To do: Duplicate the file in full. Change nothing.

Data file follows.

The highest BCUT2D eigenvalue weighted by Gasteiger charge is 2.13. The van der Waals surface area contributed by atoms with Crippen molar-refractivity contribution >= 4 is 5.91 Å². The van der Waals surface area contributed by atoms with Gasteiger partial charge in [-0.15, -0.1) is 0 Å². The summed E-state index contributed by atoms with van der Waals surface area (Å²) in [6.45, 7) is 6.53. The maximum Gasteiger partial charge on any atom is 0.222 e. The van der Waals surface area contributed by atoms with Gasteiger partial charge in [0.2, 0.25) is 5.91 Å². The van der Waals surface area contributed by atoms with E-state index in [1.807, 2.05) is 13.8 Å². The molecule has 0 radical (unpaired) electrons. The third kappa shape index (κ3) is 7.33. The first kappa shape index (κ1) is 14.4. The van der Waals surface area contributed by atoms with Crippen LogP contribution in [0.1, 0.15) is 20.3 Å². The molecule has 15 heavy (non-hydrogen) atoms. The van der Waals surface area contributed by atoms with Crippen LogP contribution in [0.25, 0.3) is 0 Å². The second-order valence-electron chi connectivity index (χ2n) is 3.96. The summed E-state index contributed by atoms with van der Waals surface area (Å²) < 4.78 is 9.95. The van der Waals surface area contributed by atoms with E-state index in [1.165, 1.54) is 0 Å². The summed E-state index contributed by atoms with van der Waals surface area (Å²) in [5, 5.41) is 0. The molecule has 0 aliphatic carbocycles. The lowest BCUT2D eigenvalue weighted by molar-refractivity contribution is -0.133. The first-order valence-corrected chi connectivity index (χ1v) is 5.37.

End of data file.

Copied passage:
The highest BCUT2D eigenvalue weighted by Gasteiger charge is 2.13. The van der Waals surface area contributed by atoms with Crippen molar-refractivity contribution >= 4 is 5.91 Å². The van der Waals surface area contributed by atoms with Gasteiger partial charge in [-0.15, -0.1) is 0 Å². The summed E-state index contributed by atoms with van der Waals surface area (Å²) in [6.45, 7) is 6.53. The maximum Gasteiger partial charge on any atom is 0.222 e. The van der Waals surface area contributed by atoms with Gasteiger partial charge in [0.2, 0.25) is 5.91 Å². The van der Waals surface area contributed by atoms with E-state index in [1.807, 2.05) is 13.8 Å². The molecule has 0 radical (unpaired) electrons. The third kappa shape index (κ3) is 7.33. The first kappa shape index (κ1) is 14.4. The van der Waals surface area contributed by atoms with Crippen LogP contribution in [0.1, 0.15) is 20.3 Å². The molecule has 15 heavy (non-hydrogen) atoms. The van der Waals surface area contributed by atoms with Crippen LogP contribution in [0.25, 0.3) is 0 Å². The second-order valence-electron chi connectivity index (χ2n) is 3.96. The summed E-state index contributed by atoms with van der Waals surface area (Å²) < 4.78 is 9.95. The van der Waals surface area contributed by atoms with E-state index in [1.165, 1.54) is 0 Å². The summed E-state index contributed by atoms with van der Waals surface area (Å²) in [5, 5.41) is 0. The molecule has 0 aliphatic carbocycles. The lowest BCUT2D eigenvalue weighted by molar-refractivity contribution is -0.133. The first-order valence-corrected chi connectivity index (χ1v) is 5.37.